"I was very fortunate to have a wife like Tunisia who got me involved in church, got me involved in school," Koonce said. "And I'm very thankful for everything she did for me and for my family. She literally pulled me out of the ditch."
Through his research, Koonce hopes to help the next generation of players avoid that ditch entirely by better preparing for the transition away from football.
Koonce says he began his research by talking to current and former players informally to identify adjustment issues. He narrowed it down to formal interviews with 21 players, some of whom requested anonymity.
"The game is gone — and, in a lot of ways, you're gone," Koonce said. "A lot of guys that I talked to said that when they left the game, it felt like they were going through a divorce. It felt like a piece of them died."
Koonce found that emotional issues are common. Seeking support is not.
"Now you're lost," Koonce said. "Now you're depressed. Now you start self-medicating. You're drinking. Doing cocaine. Taking pain pills. Trying to do some things to try to numb what you're going through. Because you can't talk to anyone. Because your whole life, you were taught that, 'George, your ankle, we're going to tape it up.'"
Koonce certainly came across post-football success stories in his research: Former Packers defensive end Willie Davis earned his MBA at the University of Chicago after his playing days were over, then took over a struggling beer distributorship and turned it into a successful business.
But the majority of players Koonce talked to admitted having trouble in transition.
Perhaps the most extreme example Koonce cited in his work was an unidentified former player who dressed in a suit and left the house holding a briefcase every morning, then came home every night, making it seem to his family like everything was OK. As it turned out, he spent those days sitting in a parked car. The player eventually killed himself and his wife, Koonce said.
"From a very early age, you have this idea of being a tough-man mentality," Koonce said. "And when you are vulnerable, like so many of us are when we leave the game, that's when you go into isolation. That's when you want to go off by yourself and try to figure things out. But it's tough when you're not talking to someone."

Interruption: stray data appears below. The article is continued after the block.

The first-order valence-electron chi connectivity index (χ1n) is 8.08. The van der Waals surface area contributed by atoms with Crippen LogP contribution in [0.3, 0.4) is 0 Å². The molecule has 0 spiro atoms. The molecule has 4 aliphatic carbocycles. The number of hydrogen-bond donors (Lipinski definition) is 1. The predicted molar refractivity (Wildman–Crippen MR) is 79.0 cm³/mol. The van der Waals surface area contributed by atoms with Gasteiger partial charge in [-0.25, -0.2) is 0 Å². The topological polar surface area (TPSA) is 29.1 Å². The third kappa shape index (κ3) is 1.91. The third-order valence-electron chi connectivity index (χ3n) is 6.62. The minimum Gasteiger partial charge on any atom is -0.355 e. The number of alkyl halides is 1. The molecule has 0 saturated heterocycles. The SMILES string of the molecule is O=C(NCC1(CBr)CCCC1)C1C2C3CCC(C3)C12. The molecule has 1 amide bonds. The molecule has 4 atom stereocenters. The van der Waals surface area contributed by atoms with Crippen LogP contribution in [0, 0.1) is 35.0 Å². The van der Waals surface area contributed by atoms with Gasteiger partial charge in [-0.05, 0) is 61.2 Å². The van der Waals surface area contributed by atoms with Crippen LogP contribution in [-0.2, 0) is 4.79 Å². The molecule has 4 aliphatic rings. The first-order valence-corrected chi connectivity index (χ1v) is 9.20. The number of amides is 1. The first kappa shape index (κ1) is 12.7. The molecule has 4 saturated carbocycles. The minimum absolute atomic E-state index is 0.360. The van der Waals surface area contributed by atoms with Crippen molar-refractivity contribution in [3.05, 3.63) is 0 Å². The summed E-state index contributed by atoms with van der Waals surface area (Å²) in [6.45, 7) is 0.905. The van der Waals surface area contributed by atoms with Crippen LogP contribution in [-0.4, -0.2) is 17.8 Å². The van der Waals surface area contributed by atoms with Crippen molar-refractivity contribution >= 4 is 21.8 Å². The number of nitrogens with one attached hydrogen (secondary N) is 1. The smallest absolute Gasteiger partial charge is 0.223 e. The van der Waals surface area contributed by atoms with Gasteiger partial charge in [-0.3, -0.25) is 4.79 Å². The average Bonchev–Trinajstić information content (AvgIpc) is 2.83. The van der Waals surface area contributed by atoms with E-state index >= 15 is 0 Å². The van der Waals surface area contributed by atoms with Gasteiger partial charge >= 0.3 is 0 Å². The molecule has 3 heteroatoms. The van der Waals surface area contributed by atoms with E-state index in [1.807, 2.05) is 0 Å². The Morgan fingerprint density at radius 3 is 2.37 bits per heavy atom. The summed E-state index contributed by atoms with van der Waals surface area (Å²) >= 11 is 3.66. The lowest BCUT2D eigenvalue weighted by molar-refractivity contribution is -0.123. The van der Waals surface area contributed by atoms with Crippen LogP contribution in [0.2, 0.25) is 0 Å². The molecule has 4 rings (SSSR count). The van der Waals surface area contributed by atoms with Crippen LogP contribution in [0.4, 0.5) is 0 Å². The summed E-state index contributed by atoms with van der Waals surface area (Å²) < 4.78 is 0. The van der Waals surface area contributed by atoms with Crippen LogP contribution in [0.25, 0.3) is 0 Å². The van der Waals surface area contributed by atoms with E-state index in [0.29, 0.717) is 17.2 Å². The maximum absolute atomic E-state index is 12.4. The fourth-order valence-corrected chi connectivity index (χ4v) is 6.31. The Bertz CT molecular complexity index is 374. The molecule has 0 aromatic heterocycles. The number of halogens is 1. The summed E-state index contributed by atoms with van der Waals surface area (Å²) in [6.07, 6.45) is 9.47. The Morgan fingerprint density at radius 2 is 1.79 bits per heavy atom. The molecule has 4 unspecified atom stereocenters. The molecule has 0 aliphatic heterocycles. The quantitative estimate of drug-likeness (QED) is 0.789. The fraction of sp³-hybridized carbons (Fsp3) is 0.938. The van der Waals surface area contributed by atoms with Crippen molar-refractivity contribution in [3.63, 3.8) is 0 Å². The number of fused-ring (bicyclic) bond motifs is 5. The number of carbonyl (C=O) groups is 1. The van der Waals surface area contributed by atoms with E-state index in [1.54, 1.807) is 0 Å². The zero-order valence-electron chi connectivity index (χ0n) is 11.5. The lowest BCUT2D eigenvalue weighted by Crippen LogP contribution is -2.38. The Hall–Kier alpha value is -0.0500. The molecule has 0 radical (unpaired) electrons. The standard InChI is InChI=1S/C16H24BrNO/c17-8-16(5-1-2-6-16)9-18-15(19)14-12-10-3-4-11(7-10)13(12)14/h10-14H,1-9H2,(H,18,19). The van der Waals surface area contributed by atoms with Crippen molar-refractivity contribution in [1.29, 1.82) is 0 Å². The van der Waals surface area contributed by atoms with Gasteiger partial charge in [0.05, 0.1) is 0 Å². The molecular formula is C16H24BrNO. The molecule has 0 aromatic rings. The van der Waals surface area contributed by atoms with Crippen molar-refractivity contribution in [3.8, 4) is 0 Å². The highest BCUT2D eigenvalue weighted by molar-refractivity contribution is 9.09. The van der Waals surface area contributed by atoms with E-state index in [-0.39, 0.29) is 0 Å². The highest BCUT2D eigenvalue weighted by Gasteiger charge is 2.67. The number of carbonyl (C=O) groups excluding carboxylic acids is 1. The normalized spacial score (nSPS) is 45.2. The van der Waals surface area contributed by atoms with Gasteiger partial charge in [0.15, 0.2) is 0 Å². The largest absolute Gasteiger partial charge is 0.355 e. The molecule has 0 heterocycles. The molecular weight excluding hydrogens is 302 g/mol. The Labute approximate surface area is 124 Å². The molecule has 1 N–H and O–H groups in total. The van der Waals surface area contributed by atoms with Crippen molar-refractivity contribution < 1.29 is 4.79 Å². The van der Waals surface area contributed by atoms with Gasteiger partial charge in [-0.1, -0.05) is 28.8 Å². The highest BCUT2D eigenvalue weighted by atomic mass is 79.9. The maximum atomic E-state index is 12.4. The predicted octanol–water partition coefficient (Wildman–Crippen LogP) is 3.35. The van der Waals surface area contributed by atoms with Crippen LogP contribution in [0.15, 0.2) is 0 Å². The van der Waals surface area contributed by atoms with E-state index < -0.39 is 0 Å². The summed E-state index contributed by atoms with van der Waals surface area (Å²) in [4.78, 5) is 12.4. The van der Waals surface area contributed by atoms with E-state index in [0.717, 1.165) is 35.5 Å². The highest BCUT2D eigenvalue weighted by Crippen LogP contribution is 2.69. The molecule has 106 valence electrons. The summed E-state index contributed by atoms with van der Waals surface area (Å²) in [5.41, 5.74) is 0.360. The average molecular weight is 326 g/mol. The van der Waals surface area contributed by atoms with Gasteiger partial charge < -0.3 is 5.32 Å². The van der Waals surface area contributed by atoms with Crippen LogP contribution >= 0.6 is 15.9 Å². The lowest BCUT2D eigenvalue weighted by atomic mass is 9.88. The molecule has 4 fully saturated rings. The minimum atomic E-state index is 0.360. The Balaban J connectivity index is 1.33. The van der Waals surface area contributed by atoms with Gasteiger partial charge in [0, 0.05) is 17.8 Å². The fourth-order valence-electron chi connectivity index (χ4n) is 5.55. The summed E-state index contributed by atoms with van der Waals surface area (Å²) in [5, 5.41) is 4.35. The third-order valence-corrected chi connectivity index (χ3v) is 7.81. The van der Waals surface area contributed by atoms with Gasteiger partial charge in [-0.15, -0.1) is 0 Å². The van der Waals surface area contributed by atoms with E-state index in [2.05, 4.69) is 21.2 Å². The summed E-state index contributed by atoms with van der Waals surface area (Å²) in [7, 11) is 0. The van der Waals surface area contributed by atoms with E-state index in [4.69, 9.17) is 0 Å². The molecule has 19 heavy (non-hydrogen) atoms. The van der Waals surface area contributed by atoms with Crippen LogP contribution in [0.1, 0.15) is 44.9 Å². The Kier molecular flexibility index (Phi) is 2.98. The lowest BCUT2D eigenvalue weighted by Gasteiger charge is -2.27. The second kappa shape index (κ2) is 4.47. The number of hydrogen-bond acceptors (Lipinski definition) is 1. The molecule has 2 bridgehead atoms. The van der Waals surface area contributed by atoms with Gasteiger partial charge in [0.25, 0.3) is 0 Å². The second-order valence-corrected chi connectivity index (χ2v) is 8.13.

To help players avoid such issues in retirement, Koonce says coaches and administrators must do a better job of emphasizing education. Koonce acknowledges this is easier said than done, given that coaches are paid mostly to win games.
Koonce also calls on the NFL Players Association to become a "big brother" to players, taking a more active role in helping players prepare for life after football.
"I'm not trying to put blame on the NFL Players Association or the NCAA or the NFL as a whole," Koonce said. "But there are some things that need to be done that I think can be implemented to help those once-heroes in transition."
Two former players in charge of post-career programs, NFL Vice President of Player Engagement Troy Vincent and NFL Players Association Senior Director of Former Player Services Nolan Harrison, say progress is being made in helping former players adjust to life after football but acknowledge there is room for improvement.
Koonce says that the responsibility ultimately falls on players themselves, who must do a better job of recognizing and taking advantage of potential business connections that could help them down the road.
"You have a chance to interface with some of the top, most influential people in that state, in that community," Koonce said. "But if you're so engulfed in playing the sport that you're playing, it really doesn't make any different. There are opportunities that are going to pass you by that you really didn't embrace when you were on that campus or when you were in the NFL. You're so engulfed in the next play, the next quarter, the next half, the next game, the next season."